Oviedo, capital of Asturias
When you enter the region of Asturias, you are not only entering the most ancient principality of the peninsula, but also the land of cider, hearty stews of pulses and blood sausages (chorizos and morcillas), cabrales cheeses, and much much more.
A taxi driver told us of the close relationship between Asturians and the Irish: he pointed to the common Celtic origins, the style of traditional dress, music (eg. bagpipes) and dance…….and more importantly, character and personality. His favourite film of all time
(he has seen it 30 times!) is ‘Barry Lyndon’. Given my own Irish roots, I felt immediately at home!
When we entered Oviedo (capital of Asturias), we were delivered to our hotel by the said-taxi, a jaw-droppingly modern structure designed by Santiago Calatrava, forming part of the Palace of Congress. The contrast with the 16th century Casona Solar of
Santillana was mind-bending. The whole wall on one side of our very large room was plate glass, giving panoramic views of the city below and the Picos in the distance.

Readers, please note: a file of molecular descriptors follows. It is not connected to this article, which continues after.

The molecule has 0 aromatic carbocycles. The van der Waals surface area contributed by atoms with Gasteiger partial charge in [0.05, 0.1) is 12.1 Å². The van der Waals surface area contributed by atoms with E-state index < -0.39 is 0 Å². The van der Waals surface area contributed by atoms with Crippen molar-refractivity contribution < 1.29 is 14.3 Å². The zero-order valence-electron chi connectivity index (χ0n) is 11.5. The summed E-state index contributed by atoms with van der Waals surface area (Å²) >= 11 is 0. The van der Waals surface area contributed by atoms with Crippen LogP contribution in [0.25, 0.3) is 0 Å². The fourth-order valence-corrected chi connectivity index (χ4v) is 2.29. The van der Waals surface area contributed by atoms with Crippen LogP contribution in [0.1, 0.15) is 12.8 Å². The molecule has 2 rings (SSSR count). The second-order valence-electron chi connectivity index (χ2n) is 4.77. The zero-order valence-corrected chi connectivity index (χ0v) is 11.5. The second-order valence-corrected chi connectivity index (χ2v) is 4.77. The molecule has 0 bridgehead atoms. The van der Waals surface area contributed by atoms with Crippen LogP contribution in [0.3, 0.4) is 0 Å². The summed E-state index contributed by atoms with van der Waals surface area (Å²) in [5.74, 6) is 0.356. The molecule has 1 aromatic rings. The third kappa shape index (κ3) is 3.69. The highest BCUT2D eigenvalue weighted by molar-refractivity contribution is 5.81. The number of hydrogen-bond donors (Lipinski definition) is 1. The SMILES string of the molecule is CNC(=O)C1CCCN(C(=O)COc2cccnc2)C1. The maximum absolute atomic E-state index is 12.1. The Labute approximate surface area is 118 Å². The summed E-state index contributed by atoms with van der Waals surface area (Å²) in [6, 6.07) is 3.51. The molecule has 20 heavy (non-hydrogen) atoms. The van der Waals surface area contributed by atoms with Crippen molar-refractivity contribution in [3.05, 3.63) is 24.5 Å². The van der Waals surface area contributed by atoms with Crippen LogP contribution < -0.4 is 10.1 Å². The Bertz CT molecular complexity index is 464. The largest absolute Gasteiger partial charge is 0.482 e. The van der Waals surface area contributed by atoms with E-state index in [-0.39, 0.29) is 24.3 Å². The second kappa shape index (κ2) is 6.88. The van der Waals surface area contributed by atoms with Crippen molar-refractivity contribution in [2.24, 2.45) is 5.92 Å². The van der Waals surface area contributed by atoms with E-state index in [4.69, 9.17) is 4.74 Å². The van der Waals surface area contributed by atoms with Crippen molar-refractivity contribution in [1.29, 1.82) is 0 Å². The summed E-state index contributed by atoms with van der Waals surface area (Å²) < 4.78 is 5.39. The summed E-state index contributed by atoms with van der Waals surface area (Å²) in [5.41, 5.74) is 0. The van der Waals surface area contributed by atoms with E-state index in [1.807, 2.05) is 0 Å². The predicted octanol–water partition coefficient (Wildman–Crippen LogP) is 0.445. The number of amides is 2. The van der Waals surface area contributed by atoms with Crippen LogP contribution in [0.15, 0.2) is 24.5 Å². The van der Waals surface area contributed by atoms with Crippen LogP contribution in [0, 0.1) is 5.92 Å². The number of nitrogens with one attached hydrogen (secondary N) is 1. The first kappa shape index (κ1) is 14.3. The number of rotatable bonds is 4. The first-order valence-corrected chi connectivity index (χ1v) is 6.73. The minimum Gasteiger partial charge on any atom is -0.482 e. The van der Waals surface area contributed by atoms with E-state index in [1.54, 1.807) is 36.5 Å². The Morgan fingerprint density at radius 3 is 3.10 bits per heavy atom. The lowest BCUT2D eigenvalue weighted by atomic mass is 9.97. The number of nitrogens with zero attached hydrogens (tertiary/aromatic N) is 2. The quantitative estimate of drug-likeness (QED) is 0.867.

We dashed across the street to a bar for some light supper, and engaged in conversation with two couples on the next table. The two husbands were both retired doctors, obviously enjoying their retirement, and then one produced a bag of figs, picked from his own
garden. Thrusting several in front of us, we relished the sweet seediness of the ripe fruit, forgetting what the ultimate consequence might be if we ate too many. But, we had struck up a friendship and exchanged details.
Oviedo has the ambience of a northern city, unlike anything on, or near, the Mediterranean. The streets are cleaner, the people are quieter, there is a great deal more restraint about everything. And if you have even a trace of Irish blood in you, go and meet your distant relatives!